Lower Social Class Does Not (Always) Mean Greater Interdependence: Women in Poverty Have Fewer Social Resources Than Working-Class Women

Nicole M. Stephens, Jessica S. Cameron, Sarah S.M. Townsend

Research output: Contribution to journalArticlepeer-review

10 Scopus citations

Abstract

Social resources (i.e., number and nature of relationships with family and friends) are an important, yet largely unrecognized, feature of the sociocultural contexts of social class that influence psychological functioning. To assess the nature and content of social resources, we conducted semistructured interviews with American women living in poverty (n = 21) and working-class (n = 31) contexts. In contrast to previous research, which demonstrates that lower social class contexts foster greater social connection and interdependence than middle-class or upper-class contexts, this study revealed that poverty constitutes a clear cutoff point at which reduced material resources no longer predict higher levels of social connection, but instead social isolation. Our interview data revealed that women in poverty had fewer connections to family and friends, experienced greater difficulty with trust, and reported more challenges involving relationships compared with working-class women. These findings extend psychological theories regarding how social class shapes psychological functioning and have important implications for understanding the maintenance and reproduction of poverty.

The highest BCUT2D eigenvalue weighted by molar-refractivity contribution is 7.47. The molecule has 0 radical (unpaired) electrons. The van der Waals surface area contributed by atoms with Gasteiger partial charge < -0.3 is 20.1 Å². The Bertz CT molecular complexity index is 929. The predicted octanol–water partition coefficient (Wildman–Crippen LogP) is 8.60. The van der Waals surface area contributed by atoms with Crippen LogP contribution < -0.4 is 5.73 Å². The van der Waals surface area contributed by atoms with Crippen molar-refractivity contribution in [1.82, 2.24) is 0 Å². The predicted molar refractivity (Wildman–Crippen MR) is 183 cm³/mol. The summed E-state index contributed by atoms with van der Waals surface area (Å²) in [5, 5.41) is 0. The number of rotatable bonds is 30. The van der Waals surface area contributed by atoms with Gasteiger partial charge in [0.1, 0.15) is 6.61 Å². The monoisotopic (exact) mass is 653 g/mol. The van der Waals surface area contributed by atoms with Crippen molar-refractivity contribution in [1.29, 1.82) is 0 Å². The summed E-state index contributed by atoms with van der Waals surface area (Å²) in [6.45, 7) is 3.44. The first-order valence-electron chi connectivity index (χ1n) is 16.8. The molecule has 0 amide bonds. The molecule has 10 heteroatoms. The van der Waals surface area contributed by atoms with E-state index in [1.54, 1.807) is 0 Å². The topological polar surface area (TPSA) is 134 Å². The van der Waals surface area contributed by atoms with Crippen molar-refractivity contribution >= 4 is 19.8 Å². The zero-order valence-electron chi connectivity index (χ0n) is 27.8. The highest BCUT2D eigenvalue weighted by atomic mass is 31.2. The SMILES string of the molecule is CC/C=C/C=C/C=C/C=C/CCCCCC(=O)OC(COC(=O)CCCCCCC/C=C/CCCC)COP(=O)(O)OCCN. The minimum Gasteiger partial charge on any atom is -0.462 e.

Original languageEnglish (US)
Pages (from-to)1061-1073
Number of pages13
JournalJournal of Cross-Cultural Psychology
Volume45
Issue number7
DOIs
StatePublished - Aug 2014

Keywords

  • culture
  • inequality
  • poverty
  • relationships
  • self
  • social class
  • social integration

ASJC Scopus subject areas

  • Social Psychology
  • Cultural Studies
  • Anthropology

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